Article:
What You Can Learn About Training from Pro Cyclists

Despite the chronic doping scandals, the sport still has a lot to teach us about fitness

Tour hopeful Joe Dombrowski. (Jonathan Devich/Getty)
Cycling
TdF

You are forgiven for letting le Tour slide from your attention. Much of the race is no longer on prime-time television, there hasn’t been a compelling American contender for years, and the near constant stream of doping scandals is enough to make anyone tune out. But there are still reasons to care. Everyday athletes can learn a lot from cyclists who pedal 2,188 miles in 23 days at an intensity most of us would have trouble sustaining for two city blocks. On the eve of the 104th running of the world’s biggest bike race, we reached out to a few Tour stalwarts for the best (legal) training hacks for the rest of us. 


Hit the Gym

Joe Dombrowski, Tour hopeful, team Cannondale-Drapac

“Focusing exclusively on endurance isn’t healthy. There’s a lot of hormonal suppression that comes with huge volumes of that type of training. Balance it out with some time in the weight room. You’ll improve bone density and connective­tissue strength, which will help curb overuse injuries and keep you in one piece when you crash.”


Avoid the Rut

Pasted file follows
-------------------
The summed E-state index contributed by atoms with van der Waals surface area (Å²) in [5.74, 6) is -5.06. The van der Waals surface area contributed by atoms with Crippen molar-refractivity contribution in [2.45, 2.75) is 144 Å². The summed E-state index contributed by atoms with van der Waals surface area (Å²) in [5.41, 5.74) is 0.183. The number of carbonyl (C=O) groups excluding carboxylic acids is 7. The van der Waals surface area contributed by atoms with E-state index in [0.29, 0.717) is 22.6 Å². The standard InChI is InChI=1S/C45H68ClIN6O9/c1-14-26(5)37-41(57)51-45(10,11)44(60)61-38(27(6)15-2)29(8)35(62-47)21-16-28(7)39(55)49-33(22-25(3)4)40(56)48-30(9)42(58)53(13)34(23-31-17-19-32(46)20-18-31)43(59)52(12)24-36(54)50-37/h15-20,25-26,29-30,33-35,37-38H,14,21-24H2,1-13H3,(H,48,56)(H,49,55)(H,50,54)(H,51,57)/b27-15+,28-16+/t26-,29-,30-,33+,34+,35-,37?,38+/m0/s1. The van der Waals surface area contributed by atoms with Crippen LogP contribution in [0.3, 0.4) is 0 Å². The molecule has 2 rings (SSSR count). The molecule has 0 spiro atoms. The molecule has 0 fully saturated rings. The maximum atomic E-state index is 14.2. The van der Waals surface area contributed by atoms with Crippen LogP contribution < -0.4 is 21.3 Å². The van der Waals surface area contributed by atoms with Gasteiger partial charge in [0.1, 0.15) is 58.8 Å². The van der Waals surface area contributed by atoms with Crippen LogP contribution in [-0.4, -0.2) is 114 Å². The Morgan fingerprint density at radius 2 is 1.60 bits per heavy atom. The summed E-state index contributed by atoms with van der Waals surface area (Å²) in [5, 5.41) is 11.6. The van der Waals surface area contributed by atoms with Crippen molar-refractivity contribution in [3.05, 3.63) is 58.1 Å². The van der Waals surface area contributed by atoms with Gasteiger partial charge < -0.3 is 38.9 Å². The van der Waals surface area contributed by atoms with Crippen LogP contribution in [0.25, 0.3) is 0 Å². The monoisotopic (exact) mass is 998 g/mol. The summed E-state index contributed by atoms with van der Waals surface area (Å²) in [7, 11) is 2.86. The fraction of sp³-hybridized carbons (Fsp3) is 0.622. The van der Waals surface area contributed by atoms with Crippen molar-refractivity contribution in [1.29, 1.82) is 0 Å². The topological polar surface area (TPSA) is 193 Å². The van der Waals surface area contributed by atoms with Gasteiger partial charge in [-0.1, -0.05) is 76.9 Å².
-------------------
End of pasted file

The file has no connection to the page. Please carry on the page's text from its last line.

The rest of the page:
Andrew Talansky, three-time Tour racer, team Cannondale-Drapac

Cycling
Andrew Talansky. (Tim de Waele/Corbis via Getty)

“People—even pros—spend too much time riding at a pace that’s not exactly easy but also not hard enough to produce results. They never recover or improve. Don’t get stuck in the middle. On your easy days, take it really easy—you should be able to pedal and talk normally without huffing and puffing. On your hard days, challenge yourself. Join a club ride that’s above your comfort level and see how long you can hang. Try to break your record on the local hill climb. Race your friends to every city-limits sign. I guarantee you’ll get stronger and have more fun.”


Eat Smart

Peter Stetina, two-time Tour racer, team Trek-Segafredo

bike
Peter Stetina. (Josep Lago/AFP/Getty)

“Your digestive system can absorb about 300 calories per hour during exercise—about one energy bar and one sports drink. Any more than that and you risk loading up your gut. You’ll want to stick with solid food at first; only switch to gummies or gels in the last 90 minutes of a ride or race. Gels are like nitrous, and as every good racer knows, you never hit the nitrous button too early.” 


Suck It Up

Chris Carmichael, former Tour racer for team 7-11; founder of Carmichael Training System 

tour
Chris Carmichael. (Courtesy of CTS)

Something always hurts. Bike manufacturers and fit specialists have convinced people that all discomfort can be eliminated from cycling, but there is almost never a time when everything feels right. So rest—that’s important—but know that you can’t always wait until you feel perfect before you get back on the bike."

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